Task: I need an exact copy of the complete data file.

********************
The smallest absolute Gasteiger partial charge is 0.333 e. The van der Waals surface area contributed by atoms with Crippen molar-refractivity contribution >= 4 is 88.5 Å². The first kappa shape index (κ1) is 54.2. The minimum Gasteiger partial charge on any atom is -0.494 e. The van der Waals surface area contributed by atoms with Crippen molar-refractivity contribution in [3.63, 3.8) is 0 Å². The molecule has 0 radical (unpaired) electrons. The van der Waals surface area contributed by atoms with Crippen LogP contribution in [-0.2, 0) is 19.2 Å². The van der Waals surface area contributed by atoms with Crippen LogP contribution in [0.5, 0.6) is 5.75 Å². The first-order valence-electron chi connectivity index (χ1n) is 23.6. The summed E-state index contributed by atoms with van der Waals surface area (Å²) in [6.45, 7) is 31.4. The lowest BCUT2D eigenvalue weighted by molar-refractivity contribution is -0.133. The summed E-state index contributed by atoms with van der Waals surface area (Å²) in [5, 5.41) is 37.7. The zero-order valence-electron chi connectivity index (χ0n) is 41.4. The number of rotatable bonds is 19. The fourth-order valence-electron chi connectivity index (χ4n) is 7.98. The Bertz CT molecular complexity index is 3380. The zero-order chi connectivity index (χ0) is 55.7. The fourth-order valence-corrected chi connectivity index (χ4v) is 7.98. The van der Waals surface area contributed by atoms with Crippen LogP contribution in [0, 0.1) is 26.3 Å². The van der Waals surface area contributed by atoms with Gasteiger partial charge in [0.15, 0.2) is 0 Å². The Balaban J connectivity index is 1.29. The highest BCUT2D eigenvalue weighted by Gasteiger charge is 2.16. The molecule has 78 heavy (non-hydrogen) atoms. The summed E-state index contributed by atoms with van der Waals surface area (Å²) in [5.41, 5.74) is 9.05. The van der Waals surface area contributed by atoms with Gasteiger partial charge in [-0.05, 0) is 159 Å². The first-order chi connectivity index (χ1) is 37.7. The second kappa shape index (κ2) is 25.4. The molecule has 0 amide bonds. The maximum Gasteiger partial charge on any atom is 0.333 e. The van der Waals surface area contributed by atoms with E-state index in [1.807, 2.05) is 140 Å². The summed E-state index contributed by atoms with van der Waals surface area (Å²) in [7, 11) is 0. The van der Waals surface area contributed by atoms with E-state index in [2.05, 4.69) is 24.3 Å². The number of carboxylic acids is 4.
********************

The smallest absolute Gasteiger partial charge is 0.333 e. The van der Waals surface area contributed by atoms with Crippen molar-refractivity contribution >= 4 is 88.5 Å². The first kappa shape index (κ1) is 54.2. The minimum Gasteiger partial charge on any atom is -0.494 e. The van der Waals surface area contributed by atoms with Crippen molar-refractivity contribution in [3.63, 3.8) is 0 Å². The molecule has 0 radical (unpaired) electrons. The van der Waals surface area contributed by atoms with Crippen LogP contribution in [-0.2, 0) is 19.2 Å². The van der Waals surface area contributed by atoms with Crippen LogP contribution in [0.5, 0.6) is 5.75 Å². The first-order valence-electron chi connectivity index (χ1n) is 23.6. The summed E-state index contributed by atoms with van der Waals surface area (Å²) in [6.45, 7) is 31.4. The lowest BCUT2D eigenvalue weighted by molar-refractivity contribution is -0.133. The summed E-state index contributed by atoms with van der Waals surface area (Å²) in [5, 5.41) is 37.7. The zero-order valence-electron chi connectivity index (χ0n) is 41.4. The number of rotatable bonds is 19. The fourth-order valence-electron chi connectivity index (χ4n) is 7.98. The Bertz CT molecular complexity index is 3380. The zero-order chi connectivity index (χ0) is 55.7. The fourth-order valence-corrected chi connectivity index (χ4v) is 7.98. The van der Waals surface area contributed by atoms with Crippen LogP contribution in [0, 0.1) is 26.3 Å². The van der Waals surface area contributed by atoms with Gasteiger partial charge in [0.15, 0.2) is 0 Å². The Balaban J connectivity index is 1.29. The highest BCUT2D eigenvalue weighted by Gasteiger charge is 2.16. The molecule has 78 heavy (non-hydrogen) atoms. The summed E-state index contributed by atoms with van der Waals surface area (Å²) in [5.41, 5.74) is 9.05. The van der Waals surface area contributed by atoms with Gasteiger partial charge in [-0.05, 0) is 159 Å². The first-order chi connectivity index (χ1) is 37.7. The second kappa shape index (κ2) is 25.4. The molecule has 0 amide bonds. The maximum Gasteiger partial charge on any atom is 0.333 e. The van der Waals surface area contributed by atoms with E-state index in [1.807, 2.05) is 140 Å². The summed E-state index contributed by atoms with van der Waals surface area (Å²) in [7, 11) is 0. The van der Waals surface area contributed by atoms with E-state index in [2.05, 4.69) is 24.3 Å². The number of carboxylic acids is 4.